How are the early management theories related with organizational behavior?
Organizational behavior may have come to be recognized as a field of its own quite late.
However, its roots can be traced back to the time of the industrial revolution when several management theories came into being.
At the time of the industrial revolution, management styles inside companies had started changing with the hope that it will increase organizational productivity.
However, at the same time overall culture and behavior inside organizations had also started changing due to its heavy influence on productivity.
The industrial revolution had brought business growth at an enormous rate which had forced companies to change their structure, workflow, policies and management styles.
Taylor’s scientific management theory was among the earliest to have influenced the foundation of organizational behavior.
His focus was mainly on productivity.
Taylor’s theory focused on establishing ways that could help to complete each task in the most efficient manner.
On the one hand, this theory affected the productivity of the organizations, on the other it also affected the professional and personal dynamic between the managers and employees.
Soon after the human relations management theory was introduced, it challenged the classical management approach and further strengthened the foundation of organizational behavior.
Organizational behavior basically studies how individual behavior affects an organization and its productivity.
Organizational behavior takes a more psychological approach to understand the influence of members’ behavior on the organization.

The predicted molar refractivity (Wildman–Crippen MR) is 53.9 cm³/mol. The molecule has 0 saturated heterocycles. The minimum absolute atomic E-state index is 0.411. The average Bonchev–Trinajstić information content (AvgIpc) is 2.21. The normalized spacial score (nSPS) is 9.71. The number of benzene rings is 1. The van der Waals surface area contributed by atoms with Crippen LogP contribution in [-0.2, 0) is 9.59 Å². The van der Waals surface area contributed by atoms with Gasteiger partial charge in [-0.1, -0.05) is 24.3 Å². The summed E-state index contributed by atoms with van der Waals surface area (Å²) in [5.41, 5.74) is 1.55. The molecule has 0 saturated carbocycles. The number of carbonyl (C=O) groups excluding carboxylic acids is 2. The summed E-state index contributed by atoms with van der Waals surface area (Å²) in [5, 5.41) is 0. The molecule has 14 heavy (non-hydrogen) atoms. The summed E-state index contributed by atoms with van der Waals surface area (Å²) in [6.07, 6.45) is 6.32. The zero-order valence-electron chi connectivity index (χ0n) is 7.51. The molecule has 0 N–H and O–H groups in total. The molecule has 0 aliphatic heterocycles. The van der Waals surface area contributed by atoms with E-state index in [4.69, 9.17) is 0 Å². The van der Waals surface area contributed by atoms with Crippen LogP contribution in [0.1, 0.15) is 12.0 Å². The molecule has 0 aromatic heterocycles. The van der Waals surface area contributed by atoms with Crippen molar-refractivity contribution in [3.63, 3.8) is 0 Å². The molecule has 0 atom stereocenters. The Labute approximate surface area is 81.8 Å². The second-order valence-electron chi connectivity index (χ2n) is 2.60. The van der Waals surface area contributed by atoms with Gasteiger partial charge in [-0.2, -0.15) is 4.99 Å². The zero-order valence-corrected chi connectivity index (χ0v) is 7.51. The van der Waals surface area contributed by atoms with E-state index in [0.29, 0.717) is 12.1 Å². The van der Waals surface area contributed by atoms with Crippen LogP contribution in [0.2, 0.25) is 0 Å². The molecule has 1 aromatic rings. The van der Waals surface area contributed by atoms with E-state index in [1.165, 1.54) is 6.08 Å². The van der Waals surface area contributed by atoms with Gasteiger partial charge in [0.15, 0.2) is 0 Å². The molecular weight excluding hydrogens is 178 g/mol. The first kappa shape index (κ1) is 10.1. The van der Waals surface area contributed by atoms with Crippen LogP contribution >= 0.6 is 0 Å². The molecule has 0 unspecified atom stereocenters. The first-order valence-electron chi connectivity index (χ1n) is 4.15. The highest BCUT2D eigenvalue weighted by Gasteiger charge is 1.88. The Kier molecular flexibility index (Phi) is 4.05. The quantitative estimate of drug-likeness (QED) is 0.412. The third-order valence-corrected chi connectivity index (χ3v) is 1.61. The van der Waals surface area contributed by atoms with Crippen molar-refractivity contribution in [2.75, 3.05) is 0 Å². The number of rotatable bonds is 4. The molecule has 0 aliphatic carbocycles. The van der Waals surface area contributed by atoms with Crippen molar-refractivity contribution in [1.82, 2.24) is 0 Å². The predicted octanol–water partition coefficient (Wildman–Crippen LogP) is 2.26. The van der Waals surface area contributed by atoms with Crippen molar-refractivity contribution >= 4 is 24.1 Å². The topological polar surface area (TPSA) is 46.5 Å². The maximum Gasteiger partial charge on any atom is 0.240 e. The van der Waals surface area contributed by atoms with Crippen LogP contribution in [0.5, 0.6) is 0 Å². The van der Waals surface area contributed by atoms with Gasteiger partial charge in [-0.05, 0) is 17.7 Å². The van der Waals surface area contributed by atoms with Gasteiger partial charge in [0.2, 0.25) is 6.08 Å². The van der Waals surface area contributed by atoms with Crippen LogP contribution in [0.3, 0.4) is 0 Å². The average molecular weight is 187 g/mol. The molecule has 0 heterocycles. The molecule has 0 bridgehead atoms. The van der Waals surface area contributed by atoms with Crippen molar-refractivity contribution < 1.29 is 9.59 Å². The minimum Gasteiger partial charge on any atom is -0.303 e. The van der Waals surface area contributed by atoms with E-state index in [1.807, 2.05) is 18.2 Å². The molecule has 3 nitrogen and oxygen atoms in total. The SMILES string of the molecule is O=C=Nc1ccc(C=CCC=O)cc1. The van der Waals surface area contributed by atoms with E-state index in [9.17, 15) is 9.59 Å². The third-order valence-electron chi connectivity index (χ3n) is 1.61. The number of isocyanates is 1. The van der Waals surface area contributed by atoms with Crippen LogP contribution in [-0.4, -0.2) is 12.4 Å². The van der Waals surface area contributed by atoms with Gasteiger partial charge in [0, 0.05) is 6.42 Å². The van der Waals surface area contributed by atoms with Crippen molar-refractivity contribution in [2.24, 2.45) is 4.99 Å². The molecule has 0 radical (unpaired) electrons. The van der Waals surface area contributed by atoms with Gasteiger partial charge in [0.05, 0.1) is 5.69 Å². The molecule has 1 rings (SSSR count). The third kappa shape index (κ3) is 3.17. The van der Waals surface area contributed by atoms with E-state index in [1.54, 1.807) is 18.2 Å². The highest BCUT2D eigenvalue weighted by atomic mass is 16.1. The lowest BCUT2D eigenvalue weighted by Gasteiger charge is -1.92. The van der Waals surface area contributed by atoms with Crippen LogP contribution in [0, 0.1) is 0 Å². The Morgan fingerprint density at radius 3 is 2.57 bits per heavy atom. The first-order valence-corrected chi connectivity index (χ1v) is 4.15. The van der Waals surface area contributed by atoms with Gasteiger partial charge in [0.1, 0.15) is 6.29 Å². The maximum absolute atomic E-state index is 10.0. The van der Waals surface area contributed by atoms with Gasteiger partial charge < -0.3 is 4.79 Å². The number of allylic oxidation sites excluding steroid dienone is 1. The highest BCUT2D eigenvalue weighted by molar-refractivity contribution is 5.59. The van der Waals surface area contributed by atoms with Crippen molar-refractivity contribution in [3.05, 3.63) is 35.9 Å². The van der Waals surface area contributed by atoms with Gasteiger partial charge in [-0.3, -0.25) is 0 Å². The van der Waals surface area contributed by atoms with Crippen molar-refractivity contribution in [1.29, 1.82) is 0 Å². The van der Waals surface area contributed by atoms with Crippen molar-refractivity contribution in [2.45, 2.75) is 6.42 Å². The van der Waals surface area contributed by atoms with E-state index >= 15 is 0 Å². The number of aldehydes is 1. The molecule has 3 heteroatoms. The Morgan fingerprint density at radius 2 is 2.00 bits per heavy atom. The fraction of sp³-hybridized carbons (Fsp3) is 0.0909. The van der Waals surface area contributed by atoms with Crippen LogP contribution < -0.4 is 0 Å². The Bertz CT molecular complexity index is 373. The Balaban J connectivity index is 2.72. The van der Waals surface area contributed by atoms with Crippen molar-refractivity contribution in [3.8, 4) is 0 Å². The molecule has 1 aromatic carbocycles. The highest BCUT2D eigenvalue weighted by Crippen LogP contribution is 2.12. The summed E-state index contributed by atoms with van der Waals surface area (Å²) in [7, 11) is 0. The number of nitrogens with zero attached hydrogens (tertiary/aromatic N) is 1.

Today, while organizational behavior has grown into a niche, it was not recognized as a field of study until the 1970s.
The human relations management theory, which was born as a response to the scientific management theory helped expand the foundation of organizational behavior.
The scientific management theory lacked a key component, which was human relations.
In the Hawthorne studies, it was highlighted that human relations and interactions had a solid impact on employees’ productivity.
The studies established a clear relationship between productivity and the people responsible for it.
They showed that if the companies wanted to increase their employees productivity and reduce the turnover rate, they should take keen interest in their employees and their professional development.
Apart from having proved that people performed better when provided attention, it also showed how team work encouraged people to do more.
The studies proved that individual satisfaction and group dynamics held equal importance in terms of organizational productivity.
Once this had come to light, people had started studying organizational behavior at all the three levels including individual, group and the organizational level.
Another major theory that had a significant impact on the development of organizational behavior was the X and Y Theory by McGregor.
The theory had two parts – one that dealt with the first category of managers, the X category and the other that dealt with another category of managers called the Y category.
While the first category of managers or the X category believed people were inherently not motivated to work and needed to be forced to perform, the Y managers thought differently.
The Y Category of managers believed that people were motivated to work and provided the right environment and encouragement could perform well.
They also argued in the favor of team dynamics.
Organizational behavior developed into a separate field since the 1970s and has expanded a lot since then.
Now it covers a wide range of topics related to individual and group relations inside the organizations.